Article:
Yeah, I mean, I think the sustainable business model and the scalable business model is something that we're always slightly working on and iterating on. It's kind of been our belief that once this information about charities exists in an easily understandable way, there will be ways that we can convert that into a much more scalable business model, and we're finding small parts of that as we go. We considered setting up as a nonprofit. I wrote a big blog post about why we didn't. I think mostly, the fact that we don't quite know where we're going all the time is quite tricky for a nonprofit with that sort of three-month Board of Trustees governance structure and having to write your purposes to the Charity Commission. And also, knowing that everyone takes a long time to make decisions, we probably needed to raise some capital initially and throughout the journey, which you obviously can't do very easily as a nonprofit. So, those are the two main considerations. But yeah, I think, we've definitely shown that there is a sustainable business model in what we're doing, but finding things to build on top of that is always what we're working on.
Maiko Schaffrath 27:56
Is there other actors trying to push into that space and creating solutions? I've also seen a blog post you wrote on "Big tech won't solve governance problems." Is there any solutions coming from those or big tech won't solve the voluntary sector, I think you wrote? Is there other solutions being created? Is there a lot of competition? Or does it seem like a lot of companies as trying to stay away from it?
Tom Neill 28:25
Yeah, the "Big tech won't save the voluntary sector" was because one of the former, I think he was on the Monetary Policy Committee for the Bank of England, Andy Haldane was talking about how there's not enough tech infrastructure for the voluntary sector, especially around volunteering, which I think became really, really apparent with the volunteering over the pandemic. He was suggesting that maybe Google or Facebook or Amazon or something should step in to build a volunteer platform for the whole country, and they should do it as a CSR project, essentially. They haven't done that, and I don't think they will do that, and I don't think we really want them to. So, yeah, they haven't stepped in. There are other organizations and other companies, other charities even, working on similar things to what we're doing. I think, especially if you break up what we're doing into some of the constituent parts, there are people who are doing individual pieces of that fairly well. I think some of them are quite old. They've been around for 20 years, and it does kind of tell. But yeah, I don't think it's completely ignored, but it definitely doesn't have quite as much attention as it should get for what is quite a big part of government spending and the economy as a whole.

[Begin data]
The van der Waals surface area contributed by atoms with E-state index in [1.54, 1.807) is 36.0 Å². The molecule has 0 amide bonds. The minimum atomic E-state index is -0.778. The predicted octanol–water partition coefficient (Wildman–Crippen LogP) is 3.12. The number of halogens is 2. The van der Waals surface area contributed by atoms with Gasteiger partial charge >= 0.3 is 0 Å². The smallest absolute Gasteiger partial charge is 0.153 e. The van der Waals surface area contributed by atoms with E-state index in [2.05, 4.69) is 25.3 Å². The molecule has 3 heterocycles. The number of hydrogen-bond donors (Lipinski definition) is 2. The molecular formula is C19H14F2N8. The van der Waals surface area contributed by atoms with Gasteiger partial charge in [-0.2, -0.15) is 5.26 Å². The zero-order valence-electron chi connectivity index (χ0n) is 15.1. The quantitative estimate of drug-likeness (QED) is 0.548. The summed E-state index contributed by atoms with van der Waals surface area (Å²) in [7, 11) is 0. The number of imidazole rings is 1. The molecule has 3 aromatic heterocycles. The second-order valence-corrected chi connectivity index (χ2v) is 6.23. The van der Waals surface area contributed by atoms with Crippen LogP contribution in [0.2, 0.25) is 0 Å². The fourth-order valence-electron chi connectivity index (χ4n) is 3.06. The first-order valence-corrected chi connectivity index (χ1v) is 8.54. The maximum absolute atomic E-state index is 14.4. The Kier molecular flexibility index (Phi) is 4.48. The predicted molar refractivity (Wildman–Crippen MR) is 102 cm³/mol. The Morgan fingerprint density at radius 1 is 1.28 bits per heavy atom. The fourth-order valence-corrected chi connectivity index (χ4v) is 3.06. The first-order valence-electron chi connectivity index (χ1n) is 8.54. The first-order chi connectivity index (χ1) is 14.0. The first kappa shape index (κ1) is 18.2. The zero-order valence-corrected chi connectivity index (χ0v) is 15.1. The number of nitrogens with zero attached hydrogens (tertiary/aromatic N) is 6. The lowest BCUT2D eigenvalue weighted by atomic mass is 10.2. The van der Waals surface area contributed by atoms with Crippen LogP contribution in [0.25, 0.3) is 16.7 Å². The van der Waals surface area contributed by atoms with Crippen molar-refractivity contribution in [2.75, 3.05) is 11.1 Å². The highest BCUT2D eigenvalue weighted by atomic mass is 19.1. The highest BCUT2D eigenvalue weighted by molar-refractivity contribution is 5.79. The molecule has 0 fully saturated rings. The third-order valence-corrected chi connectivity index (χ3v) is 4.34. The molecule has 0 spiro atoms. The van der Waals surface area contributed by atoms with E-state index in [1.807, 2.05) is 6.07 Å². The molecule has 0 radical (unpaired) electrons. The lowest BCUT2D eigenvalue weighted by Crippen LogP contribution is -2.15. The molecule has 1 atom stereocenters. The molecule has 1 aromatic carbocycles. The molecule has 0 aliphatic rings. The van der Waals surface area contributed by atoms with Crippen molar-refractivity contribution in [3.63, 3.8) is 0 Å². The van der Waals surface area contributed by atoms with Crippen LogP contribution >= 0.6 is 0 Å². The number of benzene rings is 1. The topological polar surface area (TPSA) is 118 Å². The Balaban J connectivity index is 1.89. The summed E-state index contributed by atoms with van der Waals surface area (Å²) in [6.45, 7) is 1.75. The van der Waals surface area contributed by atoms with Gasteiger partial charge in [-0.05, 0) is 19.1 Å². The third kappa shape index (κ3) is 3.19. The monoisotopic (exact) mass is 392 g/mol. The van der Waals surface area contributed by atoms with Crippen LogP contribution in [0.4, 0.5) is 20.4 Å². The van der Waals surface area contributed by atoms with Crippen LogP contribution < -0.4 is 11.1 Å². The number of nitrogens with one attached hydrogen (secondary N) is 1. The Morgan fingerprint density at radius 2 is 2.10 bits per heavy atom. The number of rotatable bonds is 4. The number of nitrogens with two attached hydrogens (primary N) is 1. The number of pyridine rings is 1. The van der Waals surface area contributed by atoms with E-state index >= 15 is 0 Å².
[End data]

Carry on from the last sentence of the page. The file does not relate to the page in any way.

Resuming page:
Maiko Schaffrath 29:49
Got it. And then, for founders that are in your position, let's imagine somebody that's currently at Oliver Wyman and is thinking about selling to government or they are seeing a solution that government may be benefiting from or they see a solution that charities could benefit from, what would your biggest advice be for the early days of making that happen and bringing a startup off the ground that sells to government or charities, or has to partner with them and depends on those sales cycles?
Tom Neill 30:23